- Cabernet Sauvignon has come a long way from its role as a blending varietal, however dominant, in the wines of Bordeaux. Today it is the most planted red varietal in the world. Identified as a descendent of Cabernet Franc and Sauvignon Blanc, the late-ripening Cabernet Sauvignon needs to be planted in warmer climates to fully ripen. Its small berries can easily be identified for their distinctive blue color, thick skins and high tannins. And while the varietal has its own definitive characteristics: green pepper-like aromas and black currant flavors among them, it is perhaps most prized for its ability to convey terroir, vintage and winemaking. A relatively new varietal, Cabernet Sauvignon started making inroads into the wines of the Médoc and Graves in the late-18th century. Today it is also dominant in the up-and-coming Entre-Deux-Mers region of Bordeaux and can also be found in Southwest France. It is the companion varietal to Sangiovese in Italy's Super Tuscans and is planted all over Europe, stretching to lesser-known winegrowing regions like Russia and Lebanon. In the Americas Cabernet Sauvignon has found champions in every nook and cranny of California and among winemakers in Washington, where it complements plantings of Merlot. In South America, Cab thrives in Chile, but can also be found in smaller amounts in Argentina and even in Mexico.
Country:

France

- When it comes to wine, France stands alone. No other country can beat it in terms of quality and diversity. And while many of its Region, Bordeaux, Burgundy and Champagne most obviously, produce wine as rare, as sought-after and nearly as expensive as gold, there are just as many obscurities and values to be had from little known appellations throughout the country. To learn everything there is to know about French wine would take a lifetime. To understand and appreciate French wine, one only has to begin tasting them.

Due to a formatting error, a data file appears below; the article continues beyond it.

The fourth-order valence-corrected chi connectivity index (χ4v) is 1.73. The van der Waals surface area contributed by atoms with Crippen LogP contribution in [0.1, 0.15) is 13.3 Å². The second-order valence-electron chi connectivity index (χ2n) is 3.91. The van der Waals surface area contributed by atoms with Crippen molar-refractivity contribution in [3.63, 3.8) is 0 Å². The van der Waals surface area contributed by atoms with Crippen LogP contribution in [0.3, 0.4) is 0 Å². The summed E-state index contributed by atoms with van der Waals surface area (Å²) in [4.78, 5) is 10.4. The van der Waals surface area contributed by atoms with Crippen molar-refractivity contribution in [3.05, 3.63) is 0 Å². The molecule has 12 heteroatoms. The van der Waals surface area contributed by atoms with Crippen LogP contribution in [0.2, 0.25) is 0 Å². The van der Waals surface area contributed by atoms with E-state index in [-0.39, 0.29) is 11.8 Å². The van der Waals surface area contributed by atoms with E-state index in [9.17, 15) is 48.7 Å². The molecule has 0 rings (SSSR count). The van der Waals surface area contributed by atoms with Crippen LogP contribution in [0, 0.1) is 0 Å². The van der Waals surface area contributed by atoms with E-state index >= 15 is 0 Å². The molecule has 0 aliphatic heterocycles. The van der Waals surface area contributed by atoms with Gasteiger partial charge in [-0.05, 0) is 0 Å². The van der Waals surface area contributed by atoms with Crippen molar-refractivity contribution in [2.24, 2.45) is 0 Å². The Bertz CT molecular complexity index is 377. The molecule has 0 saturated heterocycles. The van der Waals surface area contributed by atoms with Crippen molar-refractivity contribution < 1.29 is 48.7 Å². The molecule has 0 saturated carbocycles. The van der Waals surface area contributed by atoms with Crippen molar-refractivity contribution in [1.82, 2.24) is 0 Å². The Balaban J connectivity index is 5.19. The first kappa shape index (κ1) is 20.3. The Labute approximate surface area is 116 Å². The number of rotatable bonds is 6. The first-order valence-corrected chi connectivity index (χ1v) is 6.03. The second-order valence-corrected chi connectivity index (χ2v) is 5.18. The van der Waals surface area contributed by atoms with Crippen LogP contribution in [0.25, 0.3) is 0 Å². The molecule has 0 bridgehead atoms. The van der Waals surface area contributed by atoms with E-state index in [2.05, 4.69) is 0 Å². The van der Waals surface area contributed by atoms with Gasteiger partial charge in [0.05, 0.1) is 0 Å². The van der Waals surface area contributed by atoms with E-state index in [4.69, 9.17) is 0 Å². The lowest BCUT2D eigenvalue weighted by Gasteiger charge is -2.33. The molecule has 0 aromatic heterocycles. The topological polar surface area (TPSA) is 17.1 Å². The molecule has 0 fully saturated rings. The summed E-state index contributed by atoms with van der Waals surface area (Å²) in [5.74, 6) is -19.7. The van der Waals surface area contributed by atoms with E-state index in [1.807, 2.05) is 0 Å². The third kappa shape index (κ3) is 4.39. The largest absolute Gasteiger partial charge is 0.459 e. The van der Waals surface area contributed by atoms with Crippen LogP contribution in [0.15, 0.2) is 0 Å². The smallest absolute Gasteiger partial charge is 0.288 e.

Sub-Region:

Bordeaux

Specific Appellation:

Margaux

- Margaux is the southern most of all of the appellations of the Haut Medoc. Located near St. Julien, it has more cru classe producers than the other four villages of the area. In addition to the legendary Chateau Margaux, there are five second-growths: Rauzan Gassies, Rauzan Seglas, Dufort-Vivens, Lascombes, and Brane Cantenac. While more people are probably familiar with the third growth Chateau Palmer, there are nine other wineries with the same ranking in addition to a trio of fourth growths and a pair of fifth growths. Because Margaux is comprised of five communes… Margaux, Cantenac, Soussans, Labardes and Arsac, the wines styles are diverse throughout the region with the more masculine tannic wines coming from the Cantenac side of the appellation. Because of a high percentage of Merlot planted in the region, many wines from Margaux are more round, feminine, and exotic that the other appellations of the Haut Medoc.